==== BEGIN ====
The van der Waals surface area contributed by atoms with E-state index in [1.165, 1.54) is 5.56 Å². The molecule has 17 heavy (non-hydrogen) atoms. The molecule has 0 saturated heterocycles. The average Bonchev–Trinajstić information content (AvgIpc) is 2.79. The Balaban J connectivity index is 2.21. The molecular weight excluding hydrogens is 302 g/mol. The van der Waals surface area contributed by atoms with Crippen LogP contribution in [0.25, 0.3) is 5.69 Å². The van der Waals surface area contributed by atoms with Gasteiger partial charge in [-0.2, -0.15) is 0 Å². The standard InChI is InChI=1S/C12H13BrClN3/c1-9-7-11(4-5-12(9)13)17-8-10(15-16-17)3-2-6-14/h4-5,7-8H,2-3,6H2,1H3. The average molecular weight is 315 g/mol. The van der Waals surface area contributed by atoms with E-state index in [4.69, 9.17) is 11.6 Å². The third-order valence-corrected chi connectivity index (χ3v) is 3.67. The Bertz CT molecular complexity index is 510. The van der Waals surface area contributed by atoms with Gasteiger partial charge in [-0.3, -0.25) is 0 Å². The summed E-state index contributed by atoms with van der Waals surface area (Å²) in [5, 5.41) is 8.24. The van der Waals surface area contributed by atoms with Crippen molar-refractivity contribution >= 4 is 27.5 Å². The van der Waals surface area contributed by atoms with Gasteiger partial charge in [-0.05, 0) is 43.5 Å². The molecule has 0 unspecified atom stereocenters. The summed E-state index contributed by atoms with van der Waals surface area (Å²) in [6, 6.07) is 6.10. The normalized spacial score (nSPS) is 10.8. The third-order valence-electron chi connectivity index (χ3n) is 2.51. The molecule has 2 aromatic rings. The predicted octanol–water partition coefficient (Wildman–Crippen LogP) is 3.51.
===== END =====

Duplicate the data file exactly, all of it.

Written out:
The van der Waals surface area contributed by atoms with E-state index in [1.165, 1.54) is 5.56 Å². The molecule has 17 heavy (non-hydrogen) atoms. The molecule has 0 saturated heterocycles. The average Bonchev–Trinajstić information content (AvgIpc) is 2.79. The Balaban J connectivity index is 2.21. The molecular weight excluding hydrogens is 302 g/mol. The van der Waals surface area contributed by atoms with Crippen LogP contribution in [0.25, 0.3) is 5.69 Å². The van der Waals surface area contributed by atoms with Gasteiger partial charge in [-0.2, -0.15) is 0 Å². The standard InChI is InChI=1S/C12H13BrClN3/c1-9-7-11(4-5-12(9)13)17-8-10(15-16-17)3-2-6-14/h4-5,7-8H,2-3,6H2,1H3. The average molecular weight is 315 g/mol. The van der Waals surface area contributed by atoms with E-state index in [4.69, 9.17) is 11.6 Å². The third-order valence-corrected chi connectivity index (χ3v) is 3.67. The Bertz CT molecular complexity index is 510. The van der Waals surface area contributed by atoms with Gasteiger partial charge in [-0.3, -0.25) is 0 Å². The summed E-state index contributed by atoms with van der Waals surface area (Å²) in [5, 5.41) is 8.24. The van der Waals surface area contributed by atoms with Crippen molar-refractivity contribution >= 4 is 27.5 Å². The van der Waals surface area contributed by atoms with Gasteiger partial charge in [-0.05, 0) is 43.5 Å². The molecule has 0 unspecified atom stereocenters. The summed E-state index contributed by atoms with van der Waals surface area (Å²) in [6, 6.07) is 6.10. The normalized spacial score (nSPS) is 10.8. The third-order valence-electron chi connectivity index (χ3n) is 2.51. The molecule has 2 aromatic rings. The predicted octanol–water partition coefficient (Wildman–Crippen LogP) is 3.51.